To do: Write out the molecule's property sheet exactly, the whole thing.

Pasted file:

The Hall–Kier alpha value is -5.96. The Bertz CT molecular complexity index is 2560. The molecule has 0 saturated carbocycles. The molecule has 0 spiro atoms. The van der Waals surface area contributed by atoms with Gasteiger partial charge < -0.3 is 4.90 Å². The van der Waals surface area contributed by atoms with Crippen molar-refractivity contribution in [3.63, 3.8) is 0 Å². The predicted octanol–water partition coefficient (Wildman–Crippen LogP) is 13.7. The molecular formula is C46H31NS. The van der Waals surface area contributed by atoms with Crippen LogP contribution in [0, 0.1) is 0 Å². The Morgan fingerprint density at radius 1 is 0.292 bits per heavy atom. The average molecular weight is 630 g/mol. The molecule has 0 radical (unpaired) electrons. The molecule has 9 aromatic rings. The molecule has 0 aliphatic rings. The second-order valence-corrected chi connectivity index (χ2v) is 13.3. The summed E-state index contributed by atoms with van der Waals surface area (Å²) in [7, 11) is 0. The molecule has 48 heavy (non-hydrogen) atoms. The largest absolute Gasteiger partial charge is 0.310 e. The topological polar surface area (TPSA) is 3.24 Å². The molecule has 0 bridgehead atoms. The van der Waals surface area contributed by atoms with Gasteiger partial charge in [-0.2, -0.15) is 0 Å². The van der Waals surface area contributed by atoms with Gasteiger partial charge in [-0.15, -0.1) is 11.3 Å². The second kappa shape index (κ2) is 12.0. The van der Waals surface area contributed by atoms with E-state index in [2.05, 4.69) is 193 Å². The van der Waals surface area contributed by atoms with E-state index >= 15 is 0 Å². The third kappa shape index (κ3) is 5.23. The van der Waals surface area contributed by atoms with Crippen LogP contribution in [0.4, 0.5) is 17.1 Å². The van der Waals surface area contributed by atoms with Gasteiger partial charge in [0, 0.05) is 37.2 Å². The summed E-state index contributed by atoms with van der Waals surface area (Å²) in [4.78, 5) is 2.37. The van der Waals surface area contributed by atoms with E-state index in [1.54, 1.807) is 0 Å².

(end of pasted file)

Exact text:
The Hall–Kier alpha value is -5.96. The Bertz CT molecular complexity index is 2560. The molecule has 0 saturated carbocycles. The molecule has 0 spiro atoms. The van der Waals surface area contributed by atoms with Gasteiger partial charge < -0.3 is 4.90 Å². The van der Waals surface area contributed by atoms with Crippen molar-refractivity contribution in [3.63, 3.8) is 0 Å². The predicted octanol–water partition coefficient (Wildman–Crippen LogP) is 13.7. The molecular formula is C46H31NS. The van der Waals surface area contributed by atoms with Crippen LogP contribution in [0, 0.1) is 0 Å². The Morgan fingerprint density at radius 1 is 0.292 bits per heavy atom. The average molecular weight is 630 g/mol. The molecule has 0 radical (unpaired) electrons. The molecule has 9 aromatic rings. The molecule has 0 aliphatic rings. The second-order valence-corrected chi connectivity index (χ2v) is 13.3. The summed E-state index contributed by atoms with van der Waals surface area (Å²) in [7, 11) is 0. The molecule has 48 heavy (non-hydrogen) atoms. The largest absolute Gasteiger partial charge is 0.310 e. The topological polar surface area (TPSA) is 3.24 Å². The molecule has 0 bridgehead atoms. The van der Waals surface area contributed by atoms with Gasteiger partial charge in [-0.2, -0.15) is 0 Å². The van der Waals surface area contributed by atoms with Gasteiger partial charge in [-0.15, -0.1) is 11.3 Å². The second kappa shape index (κ2) is 12.0. The van der Waals surface area contributed by atoms with E-state index in [2.05, 4.69) is 193 Å². The van der Waals surface area contributed by atoms with E-state index >= 15 is 0 Å². The third kappa shape index (κ3) is 5.23. The van der Waals surface area contributed by atoms with Crippen LogP contribution in [0.4, 0.5) is 17.1 Å². The van der Waals surface area contributed by atoms with Gasteiger partial charge in [0, 0.05) is 37.2 Å². The summed E-state index contributed by atoms with van der Waals surface area (Å²) in [4.78, 5) is 2.37. The van der Waals surface area contributed by atoms with E-state index in [1.54, 1.807) is 0 Å².